The State Board of Education wrapped up its two-year charter school loan program last week. But in that program’s final round, only five charter schools applied.
The 2015 General Assembly created the program, allocating $50 million in loans to give to charter schools over two years.
In the first year of the program, charter schools received $40 million in loans – $10 million remained. In last week’s allocations, $5 million went to the five charter schools that applied.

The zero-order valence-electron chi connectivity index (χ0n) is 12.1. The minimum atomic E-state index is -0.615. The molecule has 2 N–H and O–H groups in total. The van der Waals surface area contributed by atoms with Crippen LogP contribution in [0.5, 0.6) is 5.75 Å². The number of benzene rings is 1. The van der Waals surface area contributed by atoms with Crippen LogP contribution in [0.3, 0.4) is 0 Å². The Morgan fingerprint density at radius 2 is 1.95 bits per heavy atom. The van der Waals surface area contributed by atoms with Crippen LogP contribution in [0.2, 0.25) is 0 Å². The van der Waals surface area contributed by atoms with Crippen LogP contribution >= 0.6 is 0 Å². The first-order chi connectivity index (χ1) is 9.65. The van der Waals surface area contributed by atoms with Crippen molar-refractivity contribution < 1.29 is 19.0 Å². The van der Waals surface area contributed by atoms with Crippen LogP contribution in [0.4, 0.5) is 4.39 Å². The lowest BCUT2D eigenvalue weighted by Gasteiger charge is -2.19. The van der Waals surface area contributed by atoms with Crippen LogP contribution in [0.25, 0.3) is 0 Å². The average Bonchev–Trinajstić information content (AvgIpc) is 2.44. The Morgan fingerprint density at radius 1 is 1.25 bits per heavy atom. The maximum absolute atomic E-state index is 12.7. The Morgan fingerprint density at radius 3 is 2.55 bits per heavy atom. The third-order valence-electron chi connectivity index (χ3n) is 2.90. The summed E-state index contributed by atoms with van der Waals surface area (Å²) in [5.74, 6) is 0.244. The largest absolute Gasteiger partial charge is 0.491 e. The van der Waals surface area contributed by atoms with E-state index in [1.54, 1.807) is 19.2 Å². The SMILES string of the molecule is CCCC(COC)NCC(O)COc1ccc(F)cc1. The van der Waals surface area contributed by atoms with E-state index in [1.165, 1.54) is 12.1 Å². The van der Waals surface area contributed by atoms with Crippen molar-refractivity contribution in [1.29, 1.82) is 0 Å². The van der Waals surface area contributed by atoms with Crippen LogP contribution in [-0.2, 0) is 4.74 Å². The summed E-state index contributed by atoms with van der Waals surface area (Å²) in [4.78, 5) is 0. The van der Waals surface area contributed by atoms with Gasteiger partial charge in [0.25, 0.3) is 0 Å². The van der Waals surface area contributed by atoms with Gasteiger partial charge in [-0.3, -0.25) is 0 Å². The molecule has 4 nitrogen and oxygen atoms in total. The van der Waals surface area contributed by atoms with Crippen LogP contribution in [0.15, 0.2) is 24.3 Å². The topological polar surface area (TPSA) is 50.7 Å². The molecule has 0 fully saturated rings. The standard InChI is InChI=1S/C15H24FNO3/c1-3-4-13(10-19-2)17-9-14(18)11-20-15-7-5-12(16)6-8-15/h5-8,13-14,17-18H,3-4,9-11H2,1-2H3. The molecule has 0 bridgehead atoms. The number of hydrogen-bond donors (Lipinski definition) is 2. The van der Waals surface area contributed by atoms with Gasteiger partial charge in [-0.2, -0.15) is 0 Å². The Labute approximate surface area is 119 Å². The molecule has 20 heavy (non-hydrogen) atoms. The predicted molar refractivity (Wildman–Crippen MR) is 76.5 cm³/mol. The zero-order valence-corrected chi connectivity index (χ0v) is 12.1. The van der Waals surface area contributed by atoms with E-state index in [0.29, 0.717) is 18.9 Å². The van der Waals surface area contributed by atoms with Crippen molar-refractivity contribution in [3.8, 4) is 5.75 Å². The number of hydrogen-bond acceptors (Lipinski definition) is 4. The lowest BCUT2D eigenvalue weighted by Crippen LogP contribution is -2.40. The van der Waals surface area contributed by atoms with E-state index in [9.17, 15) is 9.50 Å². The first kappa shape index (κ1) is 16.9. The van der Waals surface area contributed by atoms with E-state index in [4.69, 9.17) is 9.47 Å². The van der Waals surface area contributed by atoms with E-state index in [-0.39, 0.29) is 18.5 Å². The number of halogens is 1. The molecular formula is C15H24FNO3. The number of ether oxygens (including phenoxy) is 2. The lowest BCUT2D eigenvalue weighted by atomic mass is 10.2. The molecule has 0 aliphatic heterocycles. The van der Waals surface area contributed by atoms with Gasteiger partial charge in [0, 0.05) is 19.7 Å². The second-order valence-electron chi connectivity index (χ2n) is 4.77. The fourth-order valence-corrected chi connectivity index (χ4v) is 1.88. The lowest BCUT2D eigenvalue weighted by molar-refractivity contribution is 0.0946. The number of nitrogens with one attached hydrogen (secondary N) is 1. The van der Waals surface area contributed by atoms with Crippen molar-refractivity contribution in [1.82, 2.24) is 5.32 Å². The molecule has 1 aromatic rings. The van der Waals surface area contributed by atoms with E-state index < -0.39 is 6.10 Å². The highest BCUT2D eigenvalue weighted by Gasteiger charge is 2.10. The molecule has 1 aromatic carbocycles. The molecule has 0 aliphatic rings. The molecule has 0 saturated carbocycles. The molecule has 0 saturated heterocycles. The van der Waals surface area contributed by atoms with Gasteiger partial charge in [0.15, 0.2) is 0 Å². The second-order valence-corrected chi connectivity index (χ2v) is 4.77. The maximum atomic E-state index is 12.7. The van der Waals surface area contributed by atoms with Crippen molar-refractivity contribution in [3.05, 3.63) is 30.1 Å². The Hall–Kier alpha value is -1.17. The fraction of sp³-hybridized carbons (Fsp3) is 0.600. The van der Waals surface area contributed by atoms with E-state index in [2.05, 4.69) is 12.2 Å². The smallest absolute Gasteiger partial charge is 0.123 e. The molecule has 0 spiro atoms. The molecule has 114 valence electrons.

The remaining $5 million goes back into the state’s general fund.
At the SBOE meeting in Muncie, State Superintendent Glenda Ritz said the law mandates the board to allocate money to applicants, but she never agreed with the program.
“Philosophically, I really feel we need more funding to public education and I would have preferred that $50 million to be used in another manner,” Ritz said.
But SBOE member David Freitas said he supports it.
“I believe where there is good education going on I believe that we as a state should support it,” Freitas said.
The money is a loan that must be repaid, and it comes out of the state tuition support that all public schools receive.